It relates to how we’re all put in our own boxes and we do our own little things. I also heard this story about Peter Gabriel and I don’t know if it’s true. When he finishes a song he puts each of his lyrics and music into separate boxes. I thought that was cool because I have a notebook for every song and it goes into this folder. All my ideas, doodles, sketches and little journal notes. They’re all written in marble notebooks and yellow legal pads. They get filed into an art portfolio folder with a piece of tape over it that says ‘boxes.’ Then I’ll throw it in the garage (laughs)!
So you’re handwriting your lyrics and not working on a computer?
I only do that when I need to print out lyrics for a show or rehearsal.
The creative process is pencil to paper for you, then?
Yes, pencil to paper. I really believe there’s a connection that’s made from your brain to what hits the paper.
“Come To Me” from Magnetic is interesting in that it’s basically one verse and straight into the chorus.
That’s where it felt good and it was the right spot. I wrote it with Gregg Wattenberg. Like I said, he’s a good sounding board for what needs to happen and when.
Are you still finding inspiration in strange alternate guitar tunings?
Yes! I can’t quite remember what the tuning is but for the song “Souls In The Machine” on the new album I remember tuning the low E up to G. I’m sitting there with my safety goggles on, cringing and hoping the string doesn’t break while I’m tuning.
The alternate tuning idea was one of the things that first intrigued me about your guitar playing.
In the early days we were a trio and I was really influenced by Husker Du. I needed to make the sound really big and full. The tunings gave our band’s sound a nice drone. I used to put banjo tuners on the guitar. I’ve just recently discovered that Godin makes a cool midi guitar and Roland has this weird guitar synthesizer effect unit called the GR-55. Together, you can dial up any tuning and make stuff up on the fly. It’s an awesome writing tool and you don’t break any strings. You can really do some insane things with it. It sounds great! I take it on the road with me for songwriting ideas, or if I’m doing a small flyaway radio show.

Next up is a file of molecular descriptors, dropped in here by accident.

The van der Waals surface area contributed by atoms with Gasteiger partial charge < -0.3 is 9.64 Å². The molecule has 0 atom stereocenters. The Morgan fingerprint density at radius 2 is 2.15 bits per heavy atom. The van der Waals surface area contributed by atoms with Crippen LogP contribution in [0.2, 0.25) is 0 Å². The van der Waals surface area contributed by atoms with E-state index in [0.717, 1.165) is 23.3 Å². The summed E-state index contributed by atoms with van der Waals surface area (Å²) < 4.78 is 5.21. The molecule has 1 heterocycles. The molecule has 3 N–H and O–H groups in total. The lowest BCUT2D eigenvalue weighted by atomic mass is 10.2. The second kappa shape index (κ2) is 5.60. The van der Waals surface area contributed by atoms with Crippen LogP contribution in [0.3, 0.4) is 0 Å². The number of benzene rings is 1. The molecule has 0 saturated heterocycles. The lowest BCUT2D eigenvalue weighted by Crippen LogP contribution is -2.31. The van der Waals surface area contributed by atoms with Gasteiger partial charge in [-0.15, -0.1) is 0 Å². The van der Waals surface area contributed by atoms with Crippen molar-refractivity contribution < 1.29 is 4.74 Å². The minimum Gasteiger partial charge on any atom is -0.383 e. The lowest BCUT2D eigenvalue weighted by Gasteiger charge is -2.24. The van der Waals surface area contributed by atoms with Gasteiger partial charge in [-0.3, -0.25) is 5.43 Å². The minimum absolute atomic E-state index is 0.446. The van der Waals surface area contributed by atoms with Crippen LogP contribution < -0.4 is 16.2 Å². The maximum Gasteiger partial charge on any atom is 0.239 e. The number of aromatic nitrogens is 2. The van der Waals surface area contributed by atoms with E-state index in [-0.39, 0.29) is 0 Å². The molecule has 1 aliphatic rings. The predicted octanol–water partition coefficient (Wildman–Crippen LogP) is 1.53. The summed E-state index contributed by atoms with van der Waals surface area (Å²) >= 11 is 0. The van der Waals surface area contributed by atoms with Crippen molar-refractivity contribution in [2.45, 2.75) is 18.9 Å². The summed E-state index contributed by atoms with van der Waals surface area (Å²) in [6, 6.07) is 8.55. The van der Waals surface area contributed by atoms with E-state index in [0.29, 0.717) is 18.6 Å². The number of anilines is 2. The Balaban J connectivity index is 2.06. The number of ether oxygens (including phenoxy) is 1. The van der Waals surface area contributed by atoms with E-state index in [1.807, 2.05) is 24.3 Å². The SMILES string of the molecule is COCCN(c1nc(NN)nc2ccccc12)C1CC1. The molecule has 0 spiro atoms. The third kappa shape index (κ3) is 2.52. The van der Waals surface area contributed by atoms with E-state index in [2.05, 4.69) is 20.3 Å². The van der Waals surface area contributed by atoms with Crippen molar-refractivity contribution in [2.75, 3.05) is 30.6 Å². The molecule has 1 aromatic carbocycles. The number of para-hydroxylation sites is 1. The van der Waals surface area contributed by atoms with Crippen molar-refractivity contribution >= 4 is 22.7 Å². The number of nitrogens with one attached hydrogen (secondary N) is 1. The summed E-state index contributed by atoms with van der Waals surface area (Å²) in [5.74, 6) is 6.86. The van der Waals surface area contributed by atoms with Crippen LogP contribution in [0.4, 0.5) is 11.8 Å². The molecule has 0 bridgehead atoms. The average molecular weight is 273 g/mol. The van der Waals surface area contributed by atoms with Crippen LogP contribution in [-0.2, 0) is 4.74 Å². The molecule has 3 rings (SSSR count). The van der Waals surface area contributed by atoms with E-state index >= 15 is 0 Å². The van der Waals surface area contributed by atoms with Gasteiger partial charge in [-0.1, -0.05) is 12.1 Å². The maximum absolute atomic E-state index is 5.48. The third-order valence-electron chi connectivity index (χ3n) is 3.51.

What is acoustic guitar of choice these days?
I’m using Taylors with the Expression system because they’re amazing. Retro Instruments makes this effect unit called OP-6, which is basically an old RCA mic pre. I run it with a Distressor. Man, it’s badass! Then I added a TC Electronic Bodyrez, a small pinky size pedal, which is just a mid-cut. It adds a lot of whoomph. I hate that pingy, tingy acoustic sound and this fixes that.
There’s one particular guitar you’ve used to record some of your biggest hits. I understand there’s an interesting backstory.
Yes! The ‘magic Taylor!’ Our producer at the time, Rob Cavallo has this guitar that’s been used by me, Green Day and so many other artists who have had hits with it. I didn’t have any great guitars back when I wrote “Name.” I thought Rob was going to have a heart attack when I first started winding the strings up and down! But he’s another guy who was always open to any crazy ideas I had.
Did you originally write “Name” on that guitar?
No, it was written in that tuning on another guitar at home. And then we used the magic Taylor to record the track.
How about “Slide?”
“Slide” is interesting because when we finally got into the studio to record, one of the guitars I used was this Parker Acoustic Fly guitar. It’s a very weird and unique tone. I’m surprised I did it. I’m more into traditional old sounds.
What sounds were you looking for on Boxes?